I am a “Consecrated Lay Daughter of the Holy Spirit”. After having lived my professional life in Brest, a city in Brittany, France, I have been retired for 4 years in a village in Plougastel-Daoulas -near Brest-. A small studio, but a large garden. A very ordinary life, inserted in a village… I propose to share an experience around my garden, a garden that I work in the spirit of ‘Laudato Si’.
A milestone: the opening of the “Natural Garden” in June 2019, with a demonstration of how to make a vegetable garden using “lasagne” *. 250 to 300 visitors. All the neighbours in the front row! It was a great event in the village! Since then, some neighbours have taken up permaculture. And a deep network of neighbours has been built up through mutual aid, the sharing of experiences and advice, the exchange of cuttings/grafting, seeds and harvests (flowers, fruit, vegetables, etc.)
The unbelievable is simply experienced on a daily basis. Neighbours offer to mow their garden for mulching. “No need to go to the waste disposal centre! Jean Jacques, who has just shredded some old trees, offers the shredded material. Yvon regularly comes to saw pallet wood for heating. Catherine and François come with their grandchildren to see the chickens and we barter! Baptiste, knowing that there were aphids in the greenhouse, talks about it in his 5th grade class and, with the teacher, prepares a culture of ladybird larvae! In spring, Anne Marie gathers orders for plants that we cannot produce. Jean-Yves, through his connections, provides cardboard for the winter coat of soil. With Noël and Yvon we put a limit to the number of wild boars: we must protect the crops, toads and salamanders in the garden!
And what about sharing the vegetables and fruits when it’s time to pick them!
I have always loved the earth. I see it as the precious cradle of living beings, the unexpected full of promise. It is entrusted to us, it welcomes the present, sends us messages, it is up to us to observe and listen to it. This gives me the feeling of belonging to creation, with all living beings, and of deepening my sense of beauty.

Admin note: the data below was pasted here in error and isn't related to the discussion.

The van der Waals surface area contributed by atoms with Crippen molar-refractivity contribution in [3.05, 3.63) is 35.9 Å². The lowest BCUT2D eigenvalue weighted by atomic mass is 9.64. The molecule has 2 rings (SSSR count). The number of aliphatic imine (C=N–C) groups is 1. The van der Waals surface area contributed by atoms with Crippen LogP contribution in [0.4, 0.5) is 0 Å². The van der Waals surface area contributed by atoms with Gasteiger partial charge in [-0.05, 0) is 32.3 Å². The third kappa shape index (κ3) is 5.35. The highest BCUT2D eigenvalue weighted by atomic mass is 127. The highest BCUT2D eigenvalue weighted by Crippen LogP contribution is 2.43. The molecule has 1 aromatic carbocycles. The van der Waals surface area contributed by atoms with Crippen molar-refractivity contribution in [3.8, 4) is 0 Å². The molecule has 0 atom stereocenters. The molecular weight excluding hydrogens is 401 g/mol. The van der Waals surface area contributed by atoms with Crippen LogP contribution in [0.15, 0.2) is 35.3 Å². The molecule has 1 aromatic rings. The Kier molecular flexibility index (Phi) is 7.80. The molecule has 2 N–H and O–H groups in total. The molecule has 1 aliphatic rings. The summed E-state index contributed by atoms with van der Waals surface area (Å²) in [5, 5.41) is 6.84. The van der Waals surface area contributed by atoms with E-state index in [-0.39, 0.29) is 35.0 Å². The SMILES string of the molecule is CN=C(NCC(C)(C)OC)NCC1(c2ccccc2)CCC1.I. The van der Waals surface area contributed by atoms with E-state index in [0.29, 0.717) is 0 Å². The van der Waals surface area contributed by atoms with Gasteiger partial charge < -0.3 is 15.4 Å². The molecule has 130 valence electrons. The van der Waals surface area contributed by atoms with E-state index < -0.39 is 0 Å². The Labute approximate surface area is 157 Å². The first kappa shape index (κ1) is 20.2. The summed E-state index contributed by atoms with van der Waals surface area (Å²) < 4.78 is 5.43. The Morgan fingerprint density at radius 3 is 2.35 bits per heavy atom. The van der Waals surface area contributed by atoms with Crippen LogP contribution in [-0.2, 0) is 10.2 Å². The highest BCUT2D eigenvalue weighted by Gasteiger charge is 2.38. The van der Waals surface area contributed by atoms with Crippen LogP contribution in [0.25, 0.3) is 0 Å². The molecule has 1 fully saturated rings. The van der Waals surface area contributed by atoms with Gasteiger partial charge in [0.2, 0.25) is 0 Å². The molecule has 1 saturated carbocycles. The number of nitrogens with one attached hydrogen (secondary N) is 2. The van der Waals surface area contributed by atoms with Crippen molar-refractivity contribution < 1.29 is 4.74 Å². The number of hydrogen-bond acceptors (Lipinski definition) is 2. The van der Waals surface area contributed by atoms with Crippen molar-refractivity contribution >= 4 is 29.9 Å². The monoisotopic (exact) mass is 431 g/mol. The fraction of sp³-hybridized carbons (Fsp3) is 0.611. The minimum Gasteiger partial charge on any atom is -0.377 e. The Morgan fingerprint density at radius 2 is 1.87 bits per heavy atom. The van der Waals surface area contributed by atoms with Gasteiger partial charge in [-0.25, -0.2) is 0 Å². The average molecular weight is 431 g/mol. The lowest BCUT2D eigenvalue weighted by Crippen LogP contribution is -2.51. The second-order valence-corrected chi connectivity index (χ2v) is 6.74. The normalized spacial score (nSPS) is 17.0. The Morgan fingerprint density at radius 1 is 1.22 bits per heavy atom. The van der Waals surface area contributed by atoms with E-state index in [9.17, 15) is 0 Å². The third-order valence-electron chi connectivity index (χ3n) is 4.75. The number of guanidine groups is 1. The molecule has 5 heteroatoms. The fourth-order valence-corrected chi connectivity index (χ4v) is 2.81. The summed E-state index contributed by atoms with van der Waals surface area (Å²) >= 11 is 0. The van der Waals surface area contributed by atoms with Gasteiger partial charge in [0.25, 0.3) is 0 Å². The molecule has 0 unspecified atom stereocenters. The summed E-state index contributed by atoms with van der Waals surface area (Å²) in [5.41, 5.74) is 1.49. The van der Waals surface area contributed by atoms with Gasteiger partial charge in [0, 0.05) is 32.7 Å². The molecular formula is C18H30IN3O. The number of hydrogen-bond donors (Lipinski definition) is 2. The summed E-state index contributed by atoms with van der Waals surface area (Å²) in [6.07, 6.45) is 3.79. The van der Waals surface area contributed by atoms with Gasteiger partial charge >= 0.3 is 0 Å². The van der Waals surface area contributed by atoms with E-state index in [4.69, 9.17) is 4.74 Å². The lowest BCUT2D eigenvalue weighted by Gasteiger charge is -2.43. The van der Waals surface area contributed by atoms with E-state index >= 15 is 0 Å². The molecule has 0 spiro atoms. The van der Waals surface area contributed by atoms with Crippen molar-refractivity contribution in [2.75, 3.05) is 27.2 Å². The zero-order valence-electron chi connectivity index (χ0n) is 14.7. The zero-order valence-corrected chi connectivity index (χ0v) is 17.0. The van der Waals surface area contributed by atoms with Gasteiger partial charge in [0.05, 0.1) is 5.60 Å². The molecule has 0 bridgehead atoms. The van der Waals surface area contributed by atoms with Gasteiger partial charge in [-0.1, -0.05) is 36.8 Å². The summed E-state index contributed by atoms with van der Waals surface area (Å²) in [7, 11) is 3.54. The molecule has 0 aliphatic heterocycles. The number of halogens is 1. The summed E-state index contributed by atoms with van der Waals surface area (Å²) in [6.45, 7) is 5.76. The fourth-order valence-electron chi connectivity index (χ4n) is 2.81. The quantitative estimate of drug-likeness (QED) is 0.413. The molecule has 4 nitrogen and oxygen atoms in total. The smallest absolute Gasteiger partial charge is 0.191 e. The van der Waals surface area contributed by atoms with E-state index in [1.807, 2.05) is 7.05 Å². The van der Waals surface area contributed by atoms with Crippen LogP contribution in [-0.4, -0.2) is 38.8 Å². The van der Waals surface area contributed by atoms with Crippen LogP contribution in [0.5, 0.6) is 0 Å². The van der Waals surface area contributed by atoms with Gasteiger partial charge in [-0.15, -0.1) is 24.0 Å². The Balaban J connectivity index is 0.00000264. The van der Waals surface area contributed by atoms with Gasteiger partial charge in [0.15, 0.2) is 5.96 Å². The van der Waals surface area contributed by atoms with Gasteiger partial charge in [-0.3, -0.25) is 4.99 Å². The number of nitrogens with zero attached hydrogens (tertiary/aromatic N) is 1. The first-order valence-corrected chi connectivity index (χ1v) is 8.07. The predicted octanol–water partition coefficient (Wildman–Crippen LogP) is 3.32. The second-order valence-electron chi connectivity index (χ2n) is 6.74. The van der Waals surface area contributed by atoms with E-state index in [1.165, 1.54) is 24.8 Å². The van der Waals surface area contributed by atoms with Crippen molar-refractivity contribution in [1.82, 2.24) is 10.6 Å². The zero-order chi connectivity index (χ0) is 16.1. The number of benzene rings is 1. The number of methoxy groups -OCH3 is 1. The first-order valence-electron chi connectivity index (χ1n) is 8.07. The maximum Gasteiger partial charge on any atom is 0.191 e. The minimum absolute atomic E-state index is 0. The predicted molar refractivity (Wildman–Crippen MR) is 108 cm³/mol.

What I live in this experience of closeness, in the light of ‘Laudato Si’, is renewing for my vocation. This interdependence makes me aware that everything is linked “by a tender divine affection”, as Pope Francis says. Relationship is at the heart of my life. It invites me to go out into the field, to dare to meet people, to live the taste of meeting. Relationships are forged. We are not just “neighbours” looking after the land. Joys and worries are shared. These links can go as far as sharing faith: recognising the God of Love who is close by…
My life is thought of in terms of presence and sharing, not in terms of utility. This life of closeness, of gratuitousness, of sobriety, is well in line with “integral ecology”. Doesn’t this simplicity of daily life match the hidden life of Jesus in Nazareth?
It is in this daily life that I live out my consecration. I have to watch over, be on the alert, make community in a different way: “The church on the move”. My poverty becomes an offering and my celibacy, this lack that no one can fill, is it not a path that can strengthen “the taste for the other”? (Elena Lasida) and lead to God? The happiness of these encounters fills me with joy and becomes my prayer, a little like “the life hidden in God” of which St Paul speaks.
All this experience is in line with what our Secular Branch statutes ask for: “Consecrated to God in the ordinary conditions of life…”, “welcoming each person, each creature and creation itself as the gift of a loving God…”, “we participate in the mission of the Church in the world by a simple, discreet presence, seeking to respond boldly to the calls of the Spirit in the places where we live.” …
Testimony of Marité Normand – consecrated lay person, Secular Branch DHS– Published on 15 May 2022
* The lasagna garden. As the name suggests, the principle of the lasagna garden is the same as that of the flat: different layers of material are alternated,
– Green waste: this is used to incorporate nitrogen into the lasagne. This includes kitchen waste, grass clippings, coffee grounds, manure,..
– Brown residues: these are used to add carbon to the lasagne: dead leaves, sawdust, wood chips, twigs, straw, etc.